For centuries Christians have grown in their prayer lives as they are influenced, guided, and directed by the Bible.

Praying can be hard

As we live in this world that is scarred by sin, it doesn’t take us long to hit the brick wall of difficult prayers. I don’t mean simple prayers, but those prayers that are so agonizing that we can’t even express ourselves. Words seem to fail us.

Having lived through decades of agony, fear, inability to change circumstances, I can’t even count how many times I was flat on the bed, floor, ground, crying out loud, “How long!?!” One Psalm captures that extreme sense of loss, abandonment, despair.

God does not leave us in that condition. And it is a good thing. Perhaps the pain of what is happening is monumental,  and we stutter, frozen in a failure to even pray. God promises that the Holy Spirit intercedes for us in that exact spot:

At the same time the Spirit also helps us in our weakness, because we don’t know how to pray for what we need. But the Spirit intercedes along with our groans that cannot be expressed in words. The one who searches our hearts knows what the Spirit has in mind. The Spirit intercedes for God’s people the way God wants him to.  (Romans 8:26-27 GW)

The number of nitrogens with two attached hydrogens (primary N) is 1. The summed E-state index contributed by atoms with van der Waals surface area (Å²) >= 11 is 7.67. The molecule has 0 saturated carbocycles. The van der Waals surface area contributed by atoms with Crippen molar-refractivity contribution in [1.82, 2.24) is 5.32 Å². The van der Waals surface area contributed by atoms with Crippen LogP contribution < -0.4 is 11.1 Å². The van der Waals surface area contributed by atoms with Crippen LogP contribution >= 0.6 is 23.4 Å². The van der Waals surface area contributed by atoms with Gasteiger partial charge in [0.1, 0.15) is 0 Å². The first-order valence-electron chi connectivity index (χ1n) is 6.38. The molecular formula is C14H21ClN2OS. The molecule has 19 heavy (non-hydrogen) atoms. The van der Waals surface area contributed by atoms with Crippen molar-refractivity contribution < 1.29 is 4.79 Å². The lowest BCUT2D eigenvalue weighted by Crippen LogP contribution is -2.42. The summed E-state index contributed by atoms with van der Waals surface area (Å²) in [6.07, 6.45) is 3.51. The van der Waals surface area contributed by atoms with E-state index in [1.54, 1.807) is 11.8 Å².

What a comfort that God helps form our prayers even in those difficult, trying times.

Praying the Un-prayable

But now we come to the most difficult part. Trying to pray the un-prayable. This is the extreme condition when praying even seems unspeakable. When the pain is beyond description. To even say words at that point would mean that even God would be offended!

Psalm 137 comes to mind. It begins with a lament.

So far, this seems like a normal lament. But notice how this ends:

That is startling!! A few years ago I read one commentator who wrote strongly that this is “sub-Christian” and should never be uttered by anyone! Or in the words of this subheading: Praying the un-prayable.

I would offer that this prayer is precisely a Christian prayer, a faithful prayer. For the Jew writing this, the agony of seeing Jerusalem and the temple destroyed was overwhelming. The agony of deportation to other lands (not just Babylon, but also Egypt). The death of many family members and friends boils in the backdrop of the mind. The Psalm is not written with a “peaceful, pretty, gentle” background. The raw emotions of the Jewish people comes through very clearly.